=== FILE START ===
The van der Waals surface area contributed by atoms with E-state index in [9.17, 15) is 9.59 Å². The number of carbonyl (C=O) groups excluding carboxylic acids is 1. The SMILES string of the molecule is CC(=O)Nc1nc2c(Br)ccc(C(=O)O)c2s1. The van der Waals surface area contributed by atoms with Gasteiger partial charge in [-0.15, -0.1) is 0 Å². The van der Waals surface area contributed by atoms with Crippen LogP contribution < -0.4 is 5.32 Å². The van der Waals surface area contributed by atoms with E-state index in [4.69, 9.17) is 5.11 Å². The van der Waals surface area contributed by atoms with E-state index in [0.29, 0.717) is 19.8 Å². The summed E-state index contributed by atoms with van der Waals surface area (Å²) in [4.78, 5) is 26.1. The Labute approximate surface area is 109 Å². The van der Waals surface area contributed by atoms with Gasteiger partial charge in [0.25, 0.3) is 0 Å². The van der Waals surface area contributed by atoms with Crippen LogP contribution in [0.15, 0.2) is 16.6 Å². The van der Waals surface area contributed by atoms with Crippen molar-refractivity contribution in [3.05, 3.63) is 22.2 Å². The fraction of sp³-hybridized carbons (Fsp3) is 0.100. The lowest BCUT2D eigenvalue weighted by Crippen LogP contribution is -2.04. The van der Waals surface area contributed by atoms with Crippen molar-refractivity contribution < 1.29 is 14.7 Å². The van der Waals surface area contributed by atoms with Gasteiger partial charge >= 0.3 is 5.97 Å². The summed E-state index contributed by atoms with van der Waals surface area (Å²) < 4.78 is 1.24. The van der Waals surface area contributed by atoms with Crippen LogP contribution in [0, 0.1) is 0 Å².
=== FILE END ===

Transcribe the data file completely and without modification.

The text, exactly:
The van der Waals surface area contributed by atoms with E-state index in [9.17, 15) is 9.59 Å². The number of carbonyl (C=O) groups excluding carboxylic acids is 1. The SMILES string of the molecule is CC(=O)Nc1nc2c(Br)ccc(C(=O)O)c2s1. The van der Waals surface area contributed by atoms with Gasteiger partial charge in [-0.15, -0.1) is 0 Å². The van der Waals surface area contributed by atoms with Crippen LogP contribution < -0.4 is 5.32 Å². The van der Waals surface area contributed by atoms with E-state index in [4.69, 9.17) is 5.11 Å². The van der Waals surface area contributed by atoms with E-state index in [0.29, 0.717) is 19.8 Å². The summed E-state index contributed by atoms with van der Waals surface area (Å²) in [4.78, 5) is 26.1. The Labute approximate surface area is 109 Å². The van der Waals surface area contributed by atoms with Gasteiger partial charge in [0.25, 0.3) is 0 Å². The van der Waals surface area contributed by atoms with Crippen LogP contribution in [0.15, 0.2) is 16.6 Å². The van der Waals surface area contributed by atoms with Crippen molar-refractivity contribution in [3.05, 3.63) is 22.2 Å². The fraction of sp³-hybridized carbons (Fsp3) is 0.100. The lowest BCUT2D eigenvalue weighted by Crippen LogP contribution is -2.04. The van der Waals surface area contributed by atoms with Crippen molar-refractivity contribution < 1.29 is 14.7 Å². The van der Waals surface area contributed by atoms with Gasteiger partial charge >= 0.3 is 5.97 Å². The summed E-state index contributed by atoms with van der Waals surface area (Å²) < 4.78 is 1.24. The van der Waals surface area contributed by atoms with Crippen LogP contribution in [0, 0.1) is 0 Å².